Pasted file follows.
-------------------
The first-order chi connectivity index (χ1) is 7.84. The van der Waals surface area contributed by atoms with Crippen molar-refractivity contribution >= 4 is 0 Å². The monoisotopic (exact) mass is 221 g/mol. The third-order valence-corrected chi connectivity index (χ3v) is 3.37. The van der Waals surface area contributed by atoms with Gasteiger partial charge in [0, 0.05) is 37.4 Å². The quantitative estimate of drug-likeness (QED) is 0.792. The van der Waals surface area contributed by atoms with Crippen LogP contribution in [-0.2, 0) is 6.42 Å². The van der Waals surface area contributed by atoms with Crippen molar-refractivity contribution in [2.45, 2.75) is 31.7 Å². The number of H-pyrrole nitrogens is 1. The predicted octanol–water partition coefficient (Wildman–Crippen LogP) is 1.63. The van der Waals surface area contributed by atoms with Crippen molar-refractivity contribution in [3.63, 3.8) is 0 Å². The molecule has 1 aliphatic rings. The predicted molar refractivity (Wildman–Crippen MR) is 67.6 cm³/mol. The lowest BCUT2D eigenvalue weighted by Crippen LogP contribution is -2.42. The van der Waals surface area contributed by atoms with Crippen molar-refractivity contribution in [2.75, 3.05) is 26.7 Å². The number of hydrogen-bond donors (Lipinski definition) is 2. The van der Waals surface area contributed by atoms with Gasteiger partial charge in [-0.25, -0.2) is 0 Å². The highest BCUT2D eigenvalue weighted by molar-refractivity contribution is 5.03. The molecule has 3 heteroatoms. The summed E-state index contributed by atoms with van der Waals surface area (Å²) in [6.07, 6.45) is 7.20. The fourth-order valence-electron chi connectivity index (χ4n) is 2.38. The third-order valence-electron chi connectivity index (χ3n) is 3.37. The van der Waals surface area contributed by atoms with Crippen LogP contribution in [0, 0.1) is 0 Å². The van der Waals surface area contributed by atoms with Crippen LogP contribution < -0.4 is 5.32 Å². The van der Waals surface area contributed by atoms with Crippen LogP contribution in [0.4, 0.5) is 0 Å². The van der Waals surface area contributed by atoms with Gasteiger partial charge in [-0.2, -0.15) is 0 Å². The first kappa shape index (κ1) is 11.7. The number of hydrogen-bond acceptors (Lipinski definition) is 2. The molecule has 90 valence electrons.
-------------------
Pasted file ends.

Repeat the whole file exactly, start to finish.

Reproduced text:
The first-order chi connectivity index (χ1) is 7.84. The van der Waals surface area contributed by atoms with Crippen molar-refractivity contribution >= 4 is 0 Å². The monoisotopic (exact) mass is 221 g/mol. The third-order valence-corrected chi connectivity index (χ3v) is 3.37. The van der Waals surface area contributed by atoms with Gasteiger partial charge in [0, 0.05) is 37.4 Å². The quantitative estimate of drug-likeness (QED) is 0.792. The van der Waals surface area contributed by atoms with Crippen LogP contribution in [-0.2, 0) is 6.42 Å². The van der Waals surface area contributed by atoms with Crippen molar-refractivity contribution in [2.45, 2.75) is 31.7 Å². The number of H-pyrrole nitrogens is 1. The predicted octanol–water partition coefficient (Wildman–Crippen LogP) is 1.63. The van der Waals surface area contributed by atoms with Crippen molar-refractivity contribution in [3.63, 3.8) is 0 Å². The molecule has 1 aliphatic rings. The predicted molar refractivity (Wildman–Crippen MR) is 67.6 cm³/mol. The lowest BCUT2D eigenvalue weighted by Crippen LogP contribution is -2.42. The van der Waals surface area contributed by atoms with Crippen molar-refractivity contribution in [2.75, 3.05) is 26.7 Å². The number of hydrogen-bond donors (Lipinski definition) is 2. The van der Waals surface area contributed by atoms with Gasteiger partial charge in [-0.25, -0.2) is 0 Å². The highest BCUT2D eigenvalue weighted by molar-refractivity contribution is 5.03. The molecule has 3 heteroatoms. The summed E-state index contributed by atoms with van der Waals surface area (Å²) in [6.07, 6.45) is 7.20. The fourth-order valence-electron chi connectivity index (χ4n) is 2.38. The third-order valence-electron chi connectivity index (χ3n) is 3.37. The van der Waals surface area contributed by atoms with Crippen LogP contribution in [0, 0.1) is 0 Å². The van der Waals surface area contributed by atoms with Crippen LogP contribution < -0.4 is 5.32 Å². The van der Waals surface area contributed by atoms with Crippen LogP contribution in [0.4, 0.5) is 0 Å². The van der Waals surface area contributed by atoms with Gasteiger partial charge in [-0.2, -0.15) is 0 Å². The first kappa shape index (κ1) is 11.7. The number of hydrogen-bond acceptors (Lipinski definition) is 2. The molecule has 90 valence electrons.